Hear from HR leaders how they are defining the skills their organizations need to survive now – and thrive in the future.
Explore how to harness your people data to create targeted hiring and reskilling plans.
Learn how to create a skills strategy that truly supports your business goals.
In the current climate, supporting your current and future talent with the right skills development has become business-critical.
From understanding, tracking, and analyzing existing employee skills, to finding better hires from both internal and external applicants, it is imperative to be able to detect, manage and grow your workforce skills at scale.
Watch this on-demand webinar with our expert panel from Oracle Cloud HCM and Petrofac, moderated by Tom Haak, as they discuss strategy and tactics for:
- Assessing skills gaps and current capabilities
- Sourcing the right talent vs developing the right skills
- Creating a dynamic skills approach that builds organizational resilience
Hype or not? Why is there attention today around skills?
From a people perspective, skills have always been important, enabling people to be in the right positions in the business to optimize performance. But I think it’s widely recognized now, that skills are rapidly changing.Allie Boddington, Executive Director – HR Transformation, Oracle Cloud HCM
Tom Haak, director of the HR Trend Institute, considered that the focus on skills and implication on the HR domain has come about through a shift in attention from skills over the traditional “job” employee categorization. Today, he told the audience, it’s about “What skills can you deliver, instead of the ‘bucket’ of a job.” This mindset shift is allowing HR leaders the opportunity to redeploy people and reskill them to ensure they remain relevant to the organization, rather than the traditional “jobs” route, which doesn’t necessarily map or utilize the whole potential of an individual.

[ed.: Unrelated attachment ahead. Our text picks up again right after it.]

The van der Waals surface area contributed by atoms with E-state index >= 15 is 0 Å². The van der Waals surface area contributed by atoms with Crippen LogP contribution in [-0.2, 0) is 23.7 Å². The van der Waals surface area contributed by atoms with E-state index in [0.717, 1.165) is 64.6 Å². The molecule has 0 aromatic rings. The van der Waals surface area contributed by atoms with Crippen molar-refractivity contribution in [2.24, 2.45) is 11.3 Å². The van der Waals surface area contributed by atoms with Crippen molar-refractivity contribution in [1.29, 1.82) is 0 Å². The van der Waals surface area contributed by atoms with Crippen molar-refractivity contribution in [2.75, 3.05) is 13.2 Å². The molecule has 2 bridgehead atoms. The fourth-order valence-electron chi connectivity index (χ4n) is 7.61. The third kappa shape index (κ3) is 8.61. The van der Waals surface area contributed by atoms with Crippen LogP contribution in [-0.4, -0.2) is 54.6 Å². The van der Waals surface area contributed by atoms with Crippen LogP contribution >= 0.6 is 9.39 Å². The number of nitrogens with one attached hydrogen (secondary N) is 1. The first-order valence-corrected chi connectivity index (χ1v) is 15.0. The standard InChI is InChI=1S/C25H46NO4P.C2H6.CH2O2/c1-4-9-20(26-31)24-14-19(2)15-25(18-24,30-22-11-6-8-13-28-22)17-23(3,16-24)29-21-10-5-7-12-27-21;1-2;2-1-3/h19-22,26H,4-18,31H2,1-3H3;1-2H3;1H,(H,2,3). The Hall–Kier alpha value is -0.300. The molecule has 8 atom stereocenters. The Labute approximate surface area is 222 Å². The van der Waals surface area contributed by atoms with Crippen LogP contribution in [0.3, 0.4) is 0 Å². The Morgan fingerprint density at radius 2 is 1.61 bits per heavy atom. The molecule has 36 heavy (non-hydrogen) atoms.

Allie Boddington from Oracle Cloud HCM started off the conversation by discussing her view on whether the skills hype is justified or not. She highlighted the Gartner research, released earlier this year, that uncovered the extent that the skills required in today’s workforce have changed over the last four or so years and why this demonstrates that the attention around skills is justified. Allie considered that the reason for these changes have come about from digital disruption and the changing nature of work and the skills required to remain relevant in the workforce, as well as the changes in employee expectations and elements of “the employment deal” -where employees expect to be provided with the tools to learn, “to come into an organization, to do great work, and enjoy it.”
Mirroring Allie’s view that “the skills needed for doing just the same job are changing, let alone for new jobs or better jobs”, Russell Gomes from Petrofac provided his perspective that globalization and thereby the opportunities now available through the “work from anywhere” approach, and competition for talent, means that an employer has to be providing development opportunities. He told the audience that an employer needs to be upskilling and reskilling their talent to ensure the organization has the appropriate talent in-house, but also in order to retain that talent through offering the opportunities and career paths that come with a focus around skills and development.